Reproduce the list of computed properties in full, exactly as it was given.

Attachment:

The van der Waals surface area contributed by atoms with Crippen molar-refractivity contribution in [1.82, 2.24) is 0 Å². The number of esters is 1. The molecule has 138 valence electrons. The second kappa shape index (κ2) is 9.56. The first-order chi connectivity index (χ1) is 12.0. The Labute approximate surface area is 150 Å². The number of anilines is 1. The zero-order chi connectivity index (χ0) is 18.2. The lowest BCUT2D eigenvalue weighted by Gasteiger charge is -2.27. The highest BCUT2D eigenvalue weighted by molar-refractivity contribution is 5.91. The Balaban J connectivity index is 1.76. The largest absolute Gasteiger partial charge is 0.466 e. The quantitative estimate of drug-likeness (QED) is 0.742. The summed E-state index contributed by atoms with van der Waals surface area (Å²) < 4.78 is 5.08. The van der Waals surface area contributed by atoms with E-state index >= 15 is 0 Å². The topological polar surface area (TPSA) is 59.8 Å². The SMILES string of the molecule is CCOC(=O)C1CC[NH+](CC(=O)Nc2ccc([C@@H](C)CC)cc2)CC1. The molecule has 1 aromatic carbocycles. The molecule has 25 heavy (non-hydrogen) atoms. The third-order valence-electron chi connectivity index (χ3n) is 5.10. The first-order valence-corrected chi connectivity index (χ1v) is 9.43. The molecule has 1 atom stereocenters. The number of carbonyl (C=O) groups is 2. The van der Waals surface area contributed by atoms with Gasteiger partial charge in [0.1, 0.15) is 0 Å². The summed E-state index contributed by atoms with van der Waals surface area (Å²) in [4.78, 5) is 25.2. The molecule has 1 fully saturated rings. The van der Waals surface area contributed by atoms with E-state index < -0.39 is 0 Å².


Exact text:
The van der Waals surface area contributed by atoms with Crippen molar-refractivity contribution in [1.82, 2.24) is 0 Å². The number of esters is 1. The molecule has 138 valence electrons. The second kappa shape index (κ2) is 9.56. The first-order chi connectivity index (χ1) is 12.0. The Labute approximate surface area is 150 Å². The number of anilines is 1. The zero-order chi connectivity index (χ0) is 18.2. The lowest BCUT2D eigenvalue weighted by Gasteiger charge is -2.27. The highest BCUT2D eigenvalue weighted by molar-refractivity contribution is 5.91. The Balaban J connectivity index is 1.76. The largest absolute Gasteiger partial charge is 0.466 e. The quantitative estimate of drug-likeness (QED) is 0.742. The summed E-state index contributed by atoms with van der Waals surface area (Å²) < 4.78 is 5.08. The van der Waals surface area contributed by atoms with E-state index >= 15 is 0 Å². The topological polar surface area (TPSA) is 59.8 Å². The SMILES string of the molecule is CCOC(=O)C1CC[NH+](CC(=O)Nc2ccc([C@@H](C)CC)cc2)CC1. The molecule has 1 aromatic carbocycles. The molecule has 25 heavy (non-hydrogen) atoms. The third-order valence-electron chi connectivity index (χ3n) is 5.10. The first-order valence-corrected chi connectivity index (χ1v) is 9.43. The molecule has 1 atom stereocenters. The number of carbonyl (C=O) groups is 2. The van der Waals surface area contributed by atoms with Gasteiger partial charge in [0.1, 0.15) is 0 Å². The summed E-state index contributed by atoms with van der Waals surface area (Å²) in [4.78, 5) is 25.2. The molecule has 1 fully saturated rings. The van der Waals surface area contributed by atoms with E-state index < -0.39 is 0 Å².